2 min read
Not only is supplier relationship management a crucial part of your procurement cycle, but maintaining a good working relationship with your vendors is one of the best ways to drive your business’s competitive advantage and boost your operational efficiency. There is a broad range of supplier relationship management strategies that may help you take this crucial part of your business to the next level. First off, take a look at our supplier relationship management definition.
What is supplier relationship management?
Supplier relationship management (SRM) refers to the management of your business’s third-party vendors (i.e., suppliers that provide materials, goods, and services to your company). Ultimately, supplier relationship management is all about maximising the performance of your partners, just as you will want to get the best performance out of your employees. Although getting the supplier relationship management process flow right might seem relatively straightforward – work with cost-efficient, agile suppliers to maximise value – there’s a little more to it than you may think.
What are the goals of supplier relationship management?
Typically, supplier relationship management aims to improve the processes between a buyer and a supplier. You can think of it like CRM (which seeks to streamline the relationship between a business and its customers), but for third-party vendors. You’ll aim to develop a mutually beneficial relationship with your company’s suppliers, particularly the ones which have the most strategic importance to your brand. As global supply chains have become more complicated, and businesses have begun to rely on more suppliers, the importance of supplier relationship management process flow has risen.
Supplier relationship management strategies
Building long-lasting relationships with suppliers – based on mutual trust – should be one of your most vital long-term goals. Here are some strategies and supplier relationship management best practices that can help you achieve this:
Communicate effectively – When it comes to communication, it’s not just about the frequency of your correspondence, but its effectiveness as well. Use the most appropriate channel for communication and ensure that the recipient clearly understands what you’re attempting to convey. For your supplier relationship management process flow, it also helps to understand your supplier’s culture/language to avoid anything getting lost in translation.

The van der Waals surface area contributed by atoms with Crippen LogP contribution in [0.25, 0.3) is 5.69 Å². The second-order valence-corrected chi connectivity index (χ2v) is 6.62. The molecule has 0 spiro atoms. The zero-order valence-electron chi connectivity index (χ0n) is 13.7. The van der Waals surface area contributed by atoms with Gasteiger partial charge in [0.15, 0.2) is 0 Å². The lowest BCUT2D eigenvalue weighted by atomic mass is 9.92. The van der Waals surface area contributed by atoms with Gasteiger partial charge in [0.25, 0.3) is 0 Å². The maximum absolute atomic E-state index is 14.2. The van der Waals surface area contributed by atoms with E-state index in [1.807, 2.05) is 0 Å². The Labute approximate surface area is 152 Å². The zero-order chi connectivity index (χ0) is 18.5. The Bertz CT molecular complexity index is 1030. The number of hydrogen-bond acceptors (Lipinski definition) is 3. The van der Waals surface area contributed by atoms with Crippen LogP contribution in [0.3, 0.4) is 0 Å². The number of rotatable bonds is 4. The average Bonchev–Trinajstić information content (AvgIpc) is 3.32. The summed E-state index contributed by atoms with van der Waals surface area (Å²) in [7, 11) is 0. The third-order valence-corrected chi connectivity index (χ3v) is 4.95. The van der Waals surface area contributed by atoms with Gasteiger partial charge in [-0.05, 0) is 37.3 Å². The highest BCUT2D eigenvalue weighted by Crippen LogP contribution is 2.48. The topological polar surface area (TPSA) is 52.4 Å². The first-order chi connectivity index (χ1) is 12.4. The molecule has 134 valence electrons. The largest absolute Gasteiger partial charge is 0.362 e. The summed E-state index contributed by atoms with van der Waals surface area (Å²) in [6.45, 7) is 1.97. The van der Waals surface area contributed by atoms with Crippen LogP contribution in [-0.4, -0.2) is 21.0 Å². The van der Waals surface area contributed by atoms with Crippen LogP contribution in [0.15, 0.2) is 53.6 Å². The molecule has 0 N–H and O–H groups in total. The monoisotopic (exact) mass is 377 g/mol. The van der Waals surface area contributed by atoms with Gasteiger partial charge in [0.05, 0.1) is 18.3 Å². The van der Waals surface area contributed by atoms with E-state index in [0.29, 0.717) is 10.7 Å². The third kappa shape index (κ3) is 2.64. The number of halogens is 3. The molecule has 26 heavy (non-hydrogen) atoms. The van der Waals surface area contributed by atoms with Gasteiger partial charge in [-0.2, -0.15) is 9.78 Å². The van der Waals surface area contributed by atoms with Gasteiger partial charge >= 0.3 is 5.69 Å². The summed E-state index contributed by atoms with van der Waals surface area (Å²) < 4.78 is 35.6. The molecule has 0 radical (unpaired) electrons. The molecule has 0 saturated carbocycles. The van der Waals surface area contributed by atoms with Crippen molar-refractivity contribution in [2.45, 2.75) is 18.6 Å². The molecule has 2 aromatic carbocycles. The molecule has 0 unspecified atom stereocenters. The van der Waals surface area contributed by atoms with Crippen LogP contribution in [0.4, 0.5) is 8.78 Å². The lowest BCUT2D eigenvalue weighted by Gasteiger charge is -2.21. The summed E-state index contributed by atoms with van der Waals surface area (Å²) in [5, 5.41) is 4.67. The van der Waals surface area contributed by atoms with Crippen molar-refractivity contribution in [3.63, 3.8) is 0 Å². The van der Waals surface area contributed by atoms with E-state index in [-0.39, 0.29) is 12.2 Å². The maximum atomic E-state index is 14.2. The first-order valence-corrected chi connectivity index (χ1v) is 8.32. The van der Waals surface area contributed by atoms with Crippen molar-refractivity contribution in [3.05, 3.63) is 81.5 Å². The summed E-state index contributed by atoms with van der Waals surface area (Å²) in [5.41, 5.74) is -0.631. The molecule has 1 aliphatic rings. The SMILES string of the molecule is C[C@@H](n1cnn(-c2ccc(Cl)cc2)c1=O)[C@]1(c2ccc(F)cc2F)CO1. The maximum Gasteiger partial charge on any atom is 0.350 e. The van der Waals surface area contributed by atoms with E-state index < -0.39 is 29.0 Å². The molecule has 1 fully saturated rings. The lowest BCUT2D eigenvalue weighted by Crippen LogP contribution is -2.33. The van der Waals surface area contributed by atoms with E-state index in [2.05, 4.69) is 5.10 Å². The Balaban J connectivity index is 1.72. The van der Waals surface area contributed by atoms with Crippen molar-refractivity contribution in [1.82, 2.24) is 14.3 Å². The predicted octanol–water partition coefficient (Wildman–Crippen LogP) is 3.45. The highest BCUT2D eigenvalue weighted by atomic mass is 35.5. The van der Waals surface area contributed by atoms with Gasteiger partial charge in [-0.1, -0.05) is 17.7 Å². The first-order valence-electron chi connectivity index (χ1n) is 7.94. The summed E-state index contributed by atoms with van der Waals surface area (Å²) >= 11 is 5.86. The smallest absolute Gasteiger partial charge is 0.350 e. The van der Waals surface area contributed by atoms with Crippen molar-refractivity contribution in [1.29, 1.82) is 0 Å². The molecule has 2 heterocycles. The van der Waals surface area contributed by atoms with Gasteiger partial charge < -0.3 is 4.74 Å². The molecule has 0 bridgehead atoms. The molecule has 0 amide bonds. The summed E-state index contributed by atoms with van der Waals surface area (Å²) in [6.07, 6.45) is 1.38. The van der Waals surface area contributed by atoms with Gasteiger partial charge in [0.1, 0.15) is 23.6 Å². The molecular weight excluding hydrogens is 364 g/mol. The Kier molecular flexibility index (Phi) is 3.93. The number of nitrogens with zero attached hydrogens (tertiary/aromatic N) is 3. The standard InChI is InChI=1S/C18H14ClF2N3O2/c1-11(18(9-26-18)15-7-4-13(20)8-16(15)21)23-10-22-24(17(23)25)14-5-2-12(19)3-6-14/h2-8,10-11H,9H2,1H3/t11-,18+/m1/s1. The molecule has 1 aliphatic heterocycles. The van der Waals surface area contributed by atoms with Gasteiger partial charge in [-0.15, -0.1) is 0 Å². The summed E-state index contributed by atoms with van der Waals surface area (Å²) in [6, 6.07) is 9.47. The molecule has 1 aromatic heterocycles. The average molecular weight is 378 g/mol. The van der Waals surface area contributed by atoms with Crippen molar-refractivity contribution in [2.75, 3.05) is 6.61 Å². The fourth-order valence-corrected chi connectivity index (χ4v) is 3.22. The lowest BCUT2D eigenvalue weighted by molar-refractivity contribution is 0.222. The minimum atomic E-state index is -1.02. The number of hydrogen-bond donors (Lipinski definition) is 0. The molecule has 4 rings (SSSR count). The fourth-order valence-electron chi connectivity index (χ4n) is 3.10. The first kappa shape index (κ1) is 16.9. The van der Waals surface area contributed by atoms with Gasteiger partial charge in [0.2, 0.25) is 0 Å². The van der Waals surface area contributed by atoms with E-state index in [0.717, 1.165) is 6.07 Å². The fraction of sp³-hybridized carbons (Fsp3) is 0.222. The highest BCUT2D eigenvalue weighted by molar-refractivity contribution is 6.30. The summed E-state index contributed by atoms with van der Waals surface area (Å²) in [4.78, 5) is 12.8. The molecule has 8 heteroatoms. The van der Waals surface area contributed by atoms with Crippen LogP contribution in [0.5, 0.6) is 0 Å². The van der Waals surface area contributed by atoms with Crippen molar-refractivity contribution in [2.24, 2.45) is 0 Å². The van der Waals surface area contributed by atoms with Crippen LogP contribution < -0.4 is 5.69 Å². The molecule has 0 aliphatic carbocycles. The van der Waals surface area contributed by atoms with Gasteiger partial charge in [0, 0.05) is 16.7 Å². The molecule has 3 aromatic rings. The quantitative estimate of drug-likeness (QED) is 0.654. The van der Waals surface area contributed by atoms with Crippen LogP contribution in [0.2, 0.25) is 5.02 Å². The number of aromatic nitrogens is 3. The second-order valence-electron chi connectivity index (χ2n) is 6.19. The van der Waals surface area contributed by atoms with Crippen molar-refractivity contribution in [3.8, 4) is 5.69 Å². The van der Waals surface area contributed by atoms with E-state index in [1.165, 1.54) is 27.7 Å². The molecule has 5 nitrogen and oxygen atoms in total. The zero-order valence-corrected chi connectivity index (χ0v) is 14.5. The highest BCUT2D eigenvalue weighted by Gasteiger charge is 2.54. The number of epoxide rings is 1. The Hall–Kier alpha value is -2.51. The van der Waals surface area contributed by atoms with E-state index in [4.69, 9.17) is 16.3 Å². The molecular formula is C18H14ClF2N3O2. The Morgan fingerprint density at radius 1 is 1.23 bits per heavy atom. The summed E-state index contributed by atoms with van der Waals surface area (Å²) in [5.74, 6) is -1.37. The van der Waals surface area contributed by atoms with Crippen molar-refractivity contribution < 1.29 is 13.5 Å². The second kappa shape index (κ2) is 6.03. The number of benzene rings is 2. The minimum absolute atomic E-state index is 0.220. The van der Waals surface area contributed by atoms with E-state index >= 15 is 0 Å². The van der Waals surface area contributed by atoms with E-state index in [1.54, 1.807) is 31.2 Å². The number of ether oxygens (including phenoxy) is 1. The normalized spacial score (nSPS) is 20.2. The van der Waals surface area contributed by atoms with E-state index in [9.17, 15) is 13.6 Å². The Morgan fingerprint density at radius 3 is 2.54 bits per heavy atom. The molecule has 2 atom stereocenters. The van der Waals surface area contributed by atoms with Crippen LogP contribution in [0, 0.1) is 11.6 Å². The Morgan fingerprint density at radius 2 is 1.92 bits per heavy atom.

Make detailed agreements – Ultimately, the bedrock of all supplier relationship management is the contractual agreement. Write down everything that you expect from the partnership, including prices, service descriptions, delivery terms, and payment terms. Everyone’s role and responsibility should be defined so that if there’s ever any conflict or disagreement further down the line, you can refer to the contract for resolution.
Utilise technology – Technology has revolutionised supplier relationship management. If you have an SRM system, you can gain full visibility into your suppliers, understand the different forces impacting your supply chain, and take steps to minimise risk. There is a broad range of supplier relationship management systems that you may wish to invest in, including software from Ariba, SAP, and Oracle. If you decide to use technology, try to find a package that’s well suited to your needs, whether you’re focused on contract management, operational procurement, supplier data management, or so on.
Make timely payments – When it comes to your supplier relationship management best practices, making timely payments is one of the best ways to show respect to your vendors. Ensuring that you always pay your vendors on time proves that you’re a reliable customer and encourages your best vendors to carry on working with you in the future.
Conduct risk evaluation – Supplier relationship management strategies should also extend to risk assessment when you’re sourcing a new supplier. This can save you a significant amount of time and effort further down the line, as one vendor could potentially put your entire supply chain at risk. Ask for references and conduct an extensive background check to make sure that the supplier has the right experience and capacity to deal with your orders.
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